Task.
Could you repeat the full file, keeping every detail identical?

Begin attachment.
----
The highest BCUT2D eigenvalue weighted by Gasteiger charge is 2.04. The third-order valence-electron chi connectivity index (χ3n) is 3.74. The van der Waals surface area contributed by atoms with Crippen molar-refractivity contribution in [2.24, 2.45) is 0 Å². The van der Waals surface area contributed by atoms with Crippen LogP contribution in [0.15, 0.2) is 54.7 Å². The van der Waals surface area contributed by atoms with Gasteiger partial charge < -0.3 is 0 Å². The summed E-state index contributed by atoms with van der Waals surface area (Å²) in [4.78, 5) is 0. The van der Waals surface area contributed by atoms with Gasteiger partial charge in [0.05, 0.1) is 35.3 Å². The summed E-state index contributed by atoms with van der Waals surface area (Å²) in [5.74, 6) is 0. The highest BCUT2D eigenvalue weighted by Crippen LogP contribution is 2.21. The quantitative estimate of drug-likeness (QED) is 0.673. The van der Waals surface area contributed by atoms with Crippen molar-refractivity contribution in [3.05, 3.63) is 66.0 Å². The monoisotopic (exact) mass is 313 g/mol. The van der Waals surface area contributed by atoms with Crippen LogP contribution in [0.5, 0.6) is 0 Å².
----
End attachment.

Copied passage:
The highest BCUT2D eigenvalue weighted by Gasteiger charge is 2.04. The third-order valence-electron chi connectivity index (χ3n) is 3.74. The van der Waals surface area contributed by atoms with Crippen molar-refractivity contribution in [2.24, 2.45) is 0 Å². The van der Waals surface area contributed by atoms with Crippen LogP contribution in [0.15, 0.2) is 54.7 Å². The van der Waals surface area contributed by atoms with Gasteiger partial charge < -0.3 is 0 Å². The summed E-state index contributed by atoms with van der Waals surface area (Å²) in [4.78, 5) is 0. The van der Waals surface area contributed by atoms with Gasteiger partial charge in [0.05, 0.1) is 35.3 Å². The summed E-state index contributed by atoms with van der Waals surface area (Å²) in [5.74, 6) is 0. The highest BCUT2D eigenvalue weighted by Crippen LogP contribution is 2.21. The quantitative estimate of drug-likeness (QED) is 0.673. The van der Waals surface area contributed by atoms with Crippen molar-refractivity contribution in [3.05, 3.63) is 66.0 Å². The monoisotopic (exact) mass is 313 g/mol. The van der Waals surface area contributed by atoms with Crippen LogP contribution in [0.5, 0.6) is 0 Å².